transgender, video games, katherine cross, feminist, trans, woman

Listen Up! Transgender Gamers Have a List of Demands

Transgender gamers are mad as hell and they aren’t going to take it anymore.

“Good enough is just not good enough,” said feminist scholar and trans video game critic Katherine Cross.

Cross was joined by Brianna Wu, head of development with Giant Spacekat, on a GX3 talk about transgender gaming, and the two didn’t hold back. Here’s a quick look at their list of demands for greater trans inclusion within the gaming industry.

1. Treat transgender people like people.

Independent and triple-A titles have reached a new level of LGB representation in the last few years, but transgender protagonists are still stalled in prejudices surrounding their identities and their bodies.

“Let’s start off with the fact that we are people,” Cross said. “Everything just comes down to that. You can have a trans character without their trans identity being every beat of their narrative.”

2. Stop fetishizing trans women by how “real” they are.

The two talked Poison, the trans female character in Street Fighter represents the game industry “one step forward, two steps back” approach on trans issues. Poison is a good fighter and a memorable villain, but she’s also highly sexualized and has even had her trans identity erased altogether, being presented as a cisgender female in later appearances in other games.

“Your worth as a human being is if a cis male is going to objectify you as much as they would a ‘real’ woman,” Wu said. “Cisgender allies, you can do a hell of a lot of good by standing up to this.”

3. Tell real stories about transgender issues without shame.

Cross wanted portrayal of trans  and sex work issues in games to do more than just appeal to the sexist, voyeuristic appetites of cisgender players. Rather, they should be a part of a central, pivotal story that needs to be told from a trans person’s human perspective.

“I want to see a story where a trans woman sex worker is the protagonist,” Cross said. “I want to see a story where sex work isn’t a game feature based in shame.”

4. Call in, don’t call out, at companies with bad cultures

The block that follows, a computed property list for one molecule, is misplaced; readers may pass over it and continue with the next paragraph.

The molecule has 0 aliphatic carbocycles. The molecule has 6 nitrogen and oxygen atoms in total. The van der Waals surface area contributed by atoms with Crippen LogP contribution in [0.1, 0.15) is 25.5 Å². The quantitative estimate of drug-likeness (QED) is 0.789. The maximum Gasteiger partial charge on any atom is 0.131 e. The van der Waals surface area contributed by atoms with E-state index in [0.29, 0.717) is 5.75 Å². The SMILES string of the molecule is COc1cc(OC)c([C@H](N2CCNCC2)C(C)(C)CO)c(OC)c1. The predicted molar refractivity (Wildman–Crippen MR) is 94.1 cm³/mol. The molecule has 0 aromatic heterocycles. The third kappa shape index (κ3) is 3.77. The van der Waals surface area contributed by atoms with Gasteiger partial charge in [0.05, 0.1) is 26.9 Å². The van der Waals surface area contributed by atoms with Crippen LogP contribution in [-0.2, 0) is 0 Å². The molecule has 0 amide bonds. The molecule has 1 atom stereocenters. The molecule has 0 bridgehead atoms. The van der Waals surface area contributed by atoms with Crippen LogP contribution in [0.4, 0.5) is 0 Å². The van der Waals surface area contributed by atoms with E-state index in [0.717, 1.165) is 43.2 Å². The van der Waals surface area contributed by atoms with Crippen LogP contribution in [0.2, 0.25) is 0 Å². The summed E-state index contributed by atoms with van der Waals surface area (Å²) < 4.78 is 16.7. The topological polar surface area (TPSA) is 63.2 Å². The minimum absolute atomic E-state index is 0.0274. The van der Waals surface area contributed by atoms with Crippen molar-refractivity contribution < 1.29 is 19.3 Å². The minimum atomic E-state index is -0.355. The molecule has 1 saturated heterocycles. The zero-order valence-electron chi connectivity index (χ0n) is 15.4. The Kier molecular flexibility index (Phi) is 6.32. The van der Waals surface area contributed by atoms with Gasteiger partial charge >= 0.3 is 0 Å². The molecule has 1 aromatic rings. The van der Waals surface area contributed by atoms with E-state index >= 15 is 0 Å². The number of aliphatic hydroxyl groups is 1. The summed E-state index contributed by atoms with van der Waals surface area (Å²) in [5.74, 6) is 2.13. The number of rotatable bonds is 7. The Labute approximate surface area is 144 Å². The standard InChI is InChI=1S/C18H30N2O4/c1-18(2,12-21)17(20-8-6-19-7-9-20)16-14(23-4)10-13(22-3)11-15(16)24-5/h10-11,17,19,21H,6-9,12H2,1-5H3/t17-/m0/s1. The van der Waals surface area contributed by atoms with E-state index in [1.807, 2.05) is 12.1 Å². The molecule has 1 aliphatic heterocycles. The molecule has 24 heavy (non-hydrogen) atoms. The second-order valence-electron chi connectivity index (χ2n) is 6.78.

As enjoyable as it feels to rage about games and developers on social networks, transgender gamers and allies need to suggest what they need to see — not just what companies get wrong.

“In the gaming industry, you can be one mistake away from being thrown away like garbage,” Wu said. “You need to call in, not call out.”

As much as gamers can call out a company’s transphobia, they also need to defend what progress has been made so that more companies will shed their anxieties and try new ways in including trans people and perspectives.

“Companies have to shift out of a mode of defense,” Cross said. “They need to learn to be just as vulnerable to change as the creators working with them.”

5. Finance transgender developers willing to tell their stories.

To transgender developers who worry about crafting protagonists in their own image, Wu said that, as a developer, she knows audiences always respond to one thing — authenticity.

“People respond to the genuine. If you’re a creator, you need to be so vulnerable with your audience about what you’re passionate about,” she said. “We are drowning in bullshit. When people see something true and honest, I think people respond to it.”

That’s where change comes — according to Wu — from the outside in.

“If we don’t look out for that trans girl or boy out there, how can we expect triple-A to do it?” Wu said.

Previously published December 13, 2015.


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